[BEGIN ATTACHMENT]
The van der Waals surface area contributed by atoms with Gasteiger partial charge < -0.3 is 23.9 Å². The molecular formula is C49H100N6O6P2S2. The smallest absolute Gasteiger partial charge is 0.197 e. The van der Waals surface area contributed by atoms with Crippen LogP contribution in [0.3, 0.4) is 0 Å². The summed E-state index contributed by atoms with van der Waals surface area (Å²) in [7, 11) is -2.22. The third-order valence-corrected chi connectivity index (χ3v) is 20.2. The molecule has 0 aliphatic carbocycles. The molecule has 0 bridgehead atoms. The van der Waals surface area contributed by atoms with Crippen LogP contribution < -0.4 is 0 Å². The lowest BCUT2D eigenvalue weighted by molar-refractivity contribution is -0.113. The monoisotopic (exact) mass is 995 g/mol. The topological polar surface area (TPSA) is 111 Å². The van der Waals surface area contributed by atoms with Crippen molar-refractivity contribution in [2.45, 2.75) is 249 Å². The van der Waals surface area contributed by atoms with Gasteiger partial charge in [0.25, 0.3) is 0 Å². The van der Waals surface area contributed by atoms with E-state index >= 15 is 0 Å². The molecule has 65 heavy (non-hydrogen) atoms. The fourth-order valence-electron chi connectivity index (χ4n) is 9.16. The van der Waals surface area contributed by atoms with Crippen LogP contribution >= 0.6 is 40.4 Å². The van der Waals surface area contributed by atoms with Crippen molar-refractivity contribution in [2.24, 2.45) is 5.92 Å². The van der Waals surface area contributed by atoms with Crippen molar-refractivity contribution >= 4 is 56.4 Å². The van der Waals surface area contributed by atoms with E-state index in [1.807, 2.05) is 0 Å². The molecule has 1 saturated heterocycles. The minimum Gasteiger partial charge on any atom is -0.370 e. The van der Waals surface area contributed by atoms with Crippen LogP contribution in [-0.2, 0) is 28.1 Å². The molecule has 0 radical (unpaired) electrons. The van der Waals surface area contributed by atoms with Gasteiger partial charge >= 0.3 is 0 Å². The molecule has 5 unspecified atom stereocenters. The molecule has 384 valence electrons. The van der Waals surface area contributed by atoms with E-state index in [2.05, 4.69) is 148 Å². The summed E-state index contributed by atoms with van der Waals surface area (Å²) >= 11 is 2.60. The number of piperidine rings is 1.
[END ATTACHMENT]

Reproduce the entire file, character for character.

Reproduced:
The van der Waals surface area contributed by atoms with Gasteiger partial charge < -0.3 is 23.9 Å². The molecular formula is C49H100N6O6P2S2. The smallest absolute Gasteiger partial charge is 0.197 e. The van der Waals surface area contributed by atoms with Crippen LogP contribution in [0.3, 0.4) is 0 Å². The summed E-state index contributed by atoms with van der Waals surface area (Å²) in [7, 11) is -2.22. The third-order valence-corrected chi connectivity index (χ3v) is 20.2. The molecule has 0 aliphatic carbocycles. The molecule has 0 bridgehead atoms. The van der Waals surface area contributed by atoms with Crippen LogP contribution < -0.4 is 0 Å². The lowest BCUT2D eigenvalue weighted by molar-refractivity contribution is -0.113. The monoisotopic (exact) mass is 995 g/mol. The topological polar surface area (TPSA) is 111 Å². The van der Waals surface area contributed by atoms with Crippen molar-refractivity contribution in [2.45, 2.75) is 249 Å². The van der Waals surface area contributed by atoms with Gasteiger partial charge in [0.25, 0.3) is 0 Å². The van der Waals surface area contributed by atoms with E-state index >= 15 is 0 Å². The molecule has 65 heavy (non-hydrogen) atoms. The fourth-order valence-electron chi connectivity index (χ4n) is 9.16. The van der Waals surface area contributed by atoms with Crippen LogP contribution >= 0.6 is 40.4 Å². The van der Waals surface area contributed by atoms with Crippen molar-refractivity contribution in [2.24, 2.45) is 5.92 Å². The van der Waals surface area contributed by atoms with Crippen molar-refractivity contribution >= 4 is 56.4 Å². The van der Waals surface area contributed by atoms with E-state index in [1.807, 2.05) is 0 Å². The molecule has 1 saturated heterocycles. The minimum Gasteiger partial charge on any atom is -0.370 e. The van der Waals surface area contributed by atoms with Crippen LogP contribution in [-0.2, 0) is 28.1 Å². The molecule has 0 radical (unpaired) electrons. The van der Waals surface area contributed by atoms with Gasteiger partial charge >= 0.3 is 0 Å². The molecule has 5 unspecified atom stereocenters. The molecule has 384 valence electrons. The van der Waals surface area contributed by atoms with E-state index in [2.05, 4.69) is 148 Å². The summed E-state index contributed by atoms with van der Waals surface area (Å²) >= 11 is 2.60. The number of piperidine rings is 1.